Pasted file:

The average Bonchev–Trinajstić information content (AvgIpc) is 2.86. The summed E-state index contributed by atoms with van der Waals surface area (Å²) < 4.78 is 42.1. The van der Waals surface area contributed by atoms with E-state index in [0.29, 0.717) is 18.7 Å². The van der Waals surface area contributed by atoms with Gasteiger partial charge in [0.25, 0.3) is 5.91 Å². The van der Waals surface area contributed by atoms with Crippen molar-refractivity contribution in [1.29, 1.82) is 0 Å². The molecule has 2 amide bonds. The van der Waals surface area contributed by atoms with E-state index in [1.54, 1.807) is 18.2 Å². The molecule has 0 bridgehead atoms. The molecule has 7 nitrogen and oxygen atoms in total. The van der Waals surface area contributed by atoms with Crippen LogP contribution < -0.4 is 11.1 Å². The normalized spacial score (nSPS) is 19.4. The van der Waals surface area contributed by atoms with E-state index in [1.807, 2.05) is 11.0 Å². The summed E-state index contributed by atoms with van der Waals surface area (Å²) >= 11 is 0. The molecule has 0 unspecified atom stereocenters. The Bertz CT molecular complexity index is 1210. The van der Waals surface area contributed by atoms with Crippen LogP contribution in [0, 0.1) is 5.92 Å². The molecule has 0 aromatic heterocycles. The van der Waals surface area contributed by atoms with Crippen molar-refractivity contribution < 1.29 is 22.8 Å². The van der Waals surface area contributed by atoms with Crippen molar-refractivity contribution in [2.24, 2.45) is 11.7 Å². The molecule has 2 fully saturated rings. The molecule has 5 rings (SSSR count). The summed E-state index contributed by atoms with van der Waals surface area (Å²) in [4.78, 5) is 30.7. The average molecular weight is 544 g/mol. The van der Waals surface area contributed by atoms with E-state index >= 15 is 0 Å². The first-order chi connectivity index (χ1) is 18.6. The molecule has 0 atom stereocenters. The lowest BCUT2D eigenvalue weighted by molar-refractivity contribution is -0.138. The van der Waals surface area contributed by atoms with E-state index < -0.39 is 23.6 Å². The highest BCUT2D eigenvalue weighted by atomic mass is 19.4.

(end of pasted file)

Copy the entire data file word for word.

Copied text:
The average Bonchev–Trinajstić information content (AvgIpc) is 2.86. The summed E-state index contributed by atoms with van der Waals surface area (Å²) < 4.78 is 42.1. The van der Waals surface area contributed by atoms with E-state index in [0.29, 0.717) is 18.7 Å². The van der Waals surface area contributed by atoms with Gasteiger partial charge in [0.25, 0.3) is 5.91 Å². The van der Waals surface area contributed by atoms with Crippen molar-refractivity contribution in [1.29, 1.82) is 0 Å². The molecule has 2 amide bonds. The van der Waals surface area contributed by atoms with E-state index in [1.54, 1.807) is 18.2 Å². The molecule has 0 bridgehead atoms. The molecule has 7 nitrogen and oxygen atoms in total. The van der Waals surface area contributed by atoms with Crippen LogP contribution < -0.4 is 11.1 Å². The normalized spacial score (nSPS) is 19.4. The van der Waals surface area contributed by atoms with E-state index in [1.807, 2.05) is 11.0 Å². The summed E-state index contributed by atoms with van der Waals surface area (Å²) >= 11 is 0. The molecule has 0 unspecified atom stereocenters. The Bertz CT molecular complexity index is 1210. The van der Waals surface area contributed by atoms with Crippen LogP contribution in [0, 0.1) is 5.92 Å². The molecule has 0 aromatic heterocycles. The van der Waals surface area contributed by atoms with Crippen molar-refractivity contribution < 1.29 is 22.8 Å². The van der Waals surface area contributed by atoms with Crippen molar-refractivity contribution in [2.24, 2.45) is 11.7 Å². The molecule has 2 fully saturated rings. The molecule has 5 rings (SSSR count). The summed E-state index contributed by atoms with van der Waals surface area (Å²) in [4.78, 5) is 30.7. The average molecular weight is 544 g/mol. The van der Waals surface area contributed by atoms with E-state index >= 15 is 0 Å². The first-order chi connectivity index (χ1) is 18.6. The molecule has 0 atom stereocenters. The lowest BCUT2D eigenvalue weighted by molar-refractivity contribution is -0.138. The van der Waals surface area contributed by atoms with E-state index < -0.39 is 23.6 Å². The highest BCUT2D eigenvalue weighted by atomic mass is 19.4.